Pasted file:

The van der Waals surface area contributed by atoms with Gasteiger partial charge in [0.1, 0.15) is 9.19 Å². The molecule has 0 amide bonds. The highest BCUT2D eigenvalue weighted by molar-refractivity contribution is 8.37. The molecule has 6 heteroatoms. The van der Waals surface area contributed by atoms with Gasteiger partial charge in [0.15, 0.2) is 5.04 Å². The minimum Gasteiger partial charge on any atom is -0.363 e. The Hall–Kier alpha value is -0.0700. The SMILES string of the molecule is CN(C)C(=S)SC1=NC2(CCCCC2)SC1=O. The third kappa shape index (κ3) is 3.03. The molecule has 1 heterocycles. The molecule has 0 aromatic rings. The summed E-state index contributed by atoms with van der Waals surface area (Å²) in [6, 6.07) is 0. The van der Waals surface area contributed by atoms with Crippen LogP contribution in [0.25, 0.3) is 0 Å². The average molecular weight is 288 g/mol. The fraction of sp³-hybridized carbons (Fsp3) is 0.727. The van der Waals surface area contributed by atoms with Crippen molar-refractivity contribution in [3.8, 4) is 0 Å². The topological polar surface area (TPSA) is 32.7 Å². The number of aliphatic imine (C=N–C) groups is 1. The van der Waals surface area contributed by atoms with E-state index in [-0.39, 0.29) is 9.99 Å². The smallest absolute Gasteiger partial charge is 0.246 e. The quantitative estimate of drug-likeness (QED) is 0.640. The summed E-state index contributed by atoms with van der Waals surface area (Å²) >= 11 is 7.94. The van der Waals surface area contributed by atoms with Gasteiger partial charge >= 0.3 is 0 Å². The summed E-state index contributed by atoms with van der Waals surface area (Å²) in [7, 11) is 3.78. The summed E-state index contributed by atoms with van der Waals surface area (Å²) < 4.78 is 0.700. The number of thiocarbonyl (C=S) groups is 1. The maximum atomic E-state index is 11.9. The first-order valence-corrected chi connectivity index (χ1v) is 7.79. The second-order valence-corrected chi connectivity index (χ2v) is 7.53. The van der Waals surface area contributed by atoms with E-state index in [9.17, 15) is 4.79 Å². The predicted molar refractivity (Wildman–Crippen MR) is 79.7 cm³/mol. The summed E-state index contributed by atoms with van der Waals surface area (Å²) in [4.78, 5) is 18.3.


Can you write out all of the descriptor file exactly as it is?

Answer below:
The van der Waals surface area contributed by atoms with Gasteiger partial charge in [0.1, 0.15) is 9.19 Å². The molecule has 0 amide bonds. The highest BCUT2D eigenvalue weighted by molar-refractivity contribution is 8.37. The molecule has 6 heteroatoms. The van der Waals surface area contributed by atoms with Gasteiger partial charge in [0.15, 0.2) is 5.04 Å². The minimum Gasteiger partial charge on any atom is -0.363 e. The Hall–Kier alpha value is -0.0700. The SMILES string of the molecule is CN(C)C(=S)SC1=NC2(CCCCC2)SC1=O. The third kappa shape index (κ3) is 3.03. The molecule has 1 heterocycles. The molecule has 0 aromatic rings. The summed E-state index contributed by atoms with van der Waals surface area (Å²) in [6, 6.07) is 0. The van der Waals surface area contributed by atoms with Crippen LogP contribution in [0.25, 0.3) is 0 Å². The average molecular weight is 288 g/mol. The fraction of sp³-hybridized carbons (Fsp3) is 0.727. The van der Waals surface area contributed by atoms with Crippen molar-refractivity contribution in [3.8, 4) is 0 Å². The topological polar surface area (TPSA) is 32.7 Å². The number of aliphatic imine (C=N–C) groups is 1. The van der Waals surface area contributed by atoms with E-state index in [-0.39, 0.29) is 9.99 Å². The smallest absolute Gasteiger partial charge is 0.246 e. The quantitative estimate of drug-likeness (QED) is 0.640. The summed E-state index contributed by atoms with van der Waals surface area (Å²) >= 11 is 7.94. The van der Waals surface area contributed by atoms with Gasteiger partial charge >= 0.3 is 0 Å². The summed E-state index contributed by atoms with van der Waals surface area (Å²) in [7, 11) is 3.78. The summed E-state index contributed by atoms with van der Waals surface area (Å²) < 4.78 is 0.700. The number of thiocarbonyl (C=S) groups is 1. The maximum atomic E-state index is 11.9. The first-order valence-corrected chi connectivity index (χ1v) is 7.79. The second-order valence-corrected chi connectivity index (χ2v) is 7.53. The van der Waals surface area contributed by atoms with E-state index in [9.17, 15) is 4.79 Å². The predicted molar refractivity (Wildman–Crippen MR) is 79.7 cm³/mol. The summed E-state index contributed by atoms with van der Waals surface area (Å²) in [4.78, 5) is 18.3.